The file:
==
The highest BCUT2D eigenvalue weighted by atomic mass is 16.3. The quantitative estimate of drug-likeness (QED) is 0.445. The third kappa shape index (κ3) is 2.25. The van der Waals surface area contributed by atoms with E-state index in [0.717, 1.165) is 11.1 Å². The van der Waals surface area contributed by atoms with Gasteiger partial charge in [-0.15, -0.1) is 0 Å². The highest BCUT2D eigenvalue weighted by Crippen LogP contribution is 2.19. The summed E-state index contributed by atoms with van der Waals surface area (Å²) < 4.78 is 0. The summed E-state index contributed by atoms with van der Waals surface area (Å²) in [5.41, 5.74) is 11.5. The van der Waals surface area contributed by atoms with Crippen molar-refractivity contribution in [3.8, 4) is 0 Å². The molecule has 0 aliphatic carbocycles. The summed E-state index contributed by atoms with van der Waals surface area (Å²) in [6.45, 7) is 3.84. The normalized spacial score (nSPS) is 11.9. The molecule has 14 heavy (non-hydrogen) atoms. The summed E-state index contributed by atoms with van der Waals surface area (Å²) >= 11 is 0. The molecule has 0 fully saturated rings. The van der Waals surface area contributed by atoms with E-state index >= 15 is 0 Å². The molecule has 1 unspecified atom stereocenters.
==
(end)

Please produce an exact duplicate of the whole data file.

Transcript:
The highest BCUT2D eigenvalue weighted by atomic mass is 16.3. The quantitative estimate of drug-likeness (QED) is 0.445. The third kappa shape index (κ3) is 2.25. The van der Waals surface area contributed by atoms with E-state index in [0.717, 1.165) is 11.1 Å². The van der Waals surface area contributed by atoms with Gasteiger partial charge in [-0.15, -0.1) is 0 Å². The highest BCUT2D eigenvalue weighted by Crippen LogP contribution is 2.19. The summed E-state index contributed by atoms with van der Waals surface area (Å²) < 4.78 is 0. The summed E-state index contributed by atoms with van der Waals surface area (Å²) in [5.41, 5.74) is 11.5. The van der Waals surface area contributed by atoms with Crippen molar-refractivity contribution in [3.8, 4) is 0 Å². The molecule has 0 aliphatic carbocycles. The summed E-state index contributed by atoms with van der Waals surface area (Å²) in [6.45, 7) is 3.84. The normalized spacial score (nSPS) is 11.9. The molecule has 14 heavy (non-hydrogen) atoms. The summed E-state index contributed by atoms with van der Waals surface area (Å²) >= 11 is 0. The molecule has 0 fully saturated rings. The van der Waals surface area contributed by atoms with E-state index >= 15 is 0 Å². The molecule has 1 unspecified atom stereocenters.